Since his seven season run as Dunder-Mifflin's own Michael Scott on NBC's The Office, Steve Carell has built up a pretty diverse filmography of work: Foxcatcher, The Big Short, Battle of the Sexes, Beautiful Boy, and many more. He's been recognized for his work by the Academy Awards, BAFTA Awards, Golden Globe Awards, Primetime Emmy Awards, Screen Actors Guild Awards, and the Writers Guild of America Awards. He's lent his voice to such animated successes as the Despicable Me franchise and Dr. Seuss' Horton Hears a Who!.
Heck, the man's was even nominated as "America's Funniest Man" by Life magazine in 2014!
Yet a press junket doesn't go by where Carell doesn't get asked the inevitable question asked of anyone in 2018 who starred in a righteously successful series in the past: "So when are you guys getting back together for a new season?" (we'll discuss the improper use of "reboot" at another time, since most fans seem interested in more of a sequel-series or continuation). It's gotten so that the poor man can't even get through his Saturday Night Live monologue without it coming up – as you'll see in the following clip.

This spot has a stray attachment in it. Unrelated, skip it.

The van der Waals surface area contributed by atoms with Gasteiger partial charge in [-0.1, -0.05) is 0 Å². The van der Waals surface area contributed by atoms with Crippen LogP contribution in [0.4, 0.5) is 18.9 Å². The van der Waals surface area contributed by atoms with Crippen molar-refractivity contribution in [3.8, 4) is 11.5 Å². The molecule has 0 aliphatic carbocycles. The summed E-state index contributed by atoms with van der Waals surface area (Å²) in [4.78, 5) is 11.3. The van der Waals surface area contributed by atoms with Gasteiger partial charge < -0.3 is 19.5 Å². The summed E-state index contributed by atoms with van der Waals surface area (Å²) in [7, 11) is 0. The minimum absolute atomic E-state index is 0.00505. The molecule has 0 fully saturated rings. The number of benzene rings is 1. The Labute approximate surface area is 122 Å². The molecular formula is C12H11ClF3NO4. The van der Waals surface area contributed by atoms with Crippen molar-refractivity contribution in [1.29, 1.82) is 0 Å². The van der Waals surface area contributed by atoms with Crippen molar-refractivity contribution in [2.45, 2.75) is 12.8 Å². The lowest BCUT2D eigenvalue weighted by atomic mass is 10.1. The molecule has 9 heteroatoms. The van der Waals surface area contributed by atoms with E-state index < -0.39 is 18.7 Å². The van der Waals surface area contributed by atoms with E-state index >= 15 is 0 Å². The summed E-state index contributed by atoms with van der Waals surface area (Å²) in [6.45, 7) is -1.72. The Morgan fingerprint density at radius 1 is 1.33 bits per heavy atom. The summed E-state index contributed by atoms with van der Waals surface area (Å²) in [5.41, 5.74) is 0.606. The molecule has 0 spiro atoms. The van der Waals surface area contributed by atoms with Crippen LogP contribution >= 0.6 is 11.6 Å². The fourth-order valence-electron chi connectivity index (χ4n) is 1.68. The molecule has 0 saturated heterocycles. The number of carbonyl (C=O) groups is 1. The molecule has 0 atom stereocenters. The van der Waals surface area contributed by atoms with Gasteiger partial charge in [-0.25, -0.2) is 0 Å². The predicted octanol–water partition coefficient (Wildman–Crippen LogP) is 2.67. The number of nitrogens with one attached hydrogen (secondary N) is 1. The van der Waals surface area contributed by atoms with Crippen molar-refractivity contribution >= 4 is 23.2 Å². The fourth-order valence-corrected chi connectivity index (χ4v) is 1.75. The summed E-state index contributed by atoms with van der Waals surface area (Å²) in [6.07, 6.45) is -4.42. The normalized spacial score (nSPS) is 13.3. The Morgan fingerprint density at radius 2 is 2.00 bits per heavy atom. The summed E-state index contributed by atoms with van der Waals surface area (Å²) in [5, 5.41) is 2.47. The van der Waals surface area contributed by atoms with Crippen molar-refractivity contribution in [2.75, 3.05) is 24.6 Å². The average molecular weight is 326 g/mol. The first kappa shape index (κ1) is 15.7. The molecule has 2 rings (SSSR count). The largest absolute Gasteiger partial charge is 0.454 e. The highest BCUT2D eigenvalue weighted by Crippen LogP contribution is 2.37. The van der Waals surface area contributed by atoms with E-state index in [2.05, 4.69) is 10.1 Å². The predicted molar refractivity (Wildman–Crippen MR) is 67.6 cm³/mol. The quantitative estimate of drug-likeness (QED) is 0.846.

What was meant to be an opportunity for Carell to bond with the studio audience quickly took a much darker tone, as some very familar-looking "audience members" (Ed Helms, Jenna Fischer, Ellie Kemper, Nancy Carell) used the Q&A to press their rather personal agendas for a reboot – leading Carell to make a stunning announcement:
In an October 2018 interview with TVLine, Carell stated that he didn't believe The Office – in particular, Michael Scott – would work in today's social climate:
"So much of [Michael] was predicated on inappropriate behavior. I mean, he's certainly not a model boss. A lot of what is depicted on that show is completely wrong-minded. That's the point, you know? But I just don't know how that would fly now. There's a very high awareness of offensive things today — which is good, for sure. But at the same time, when you take a character like that too literally, it doesn't really work."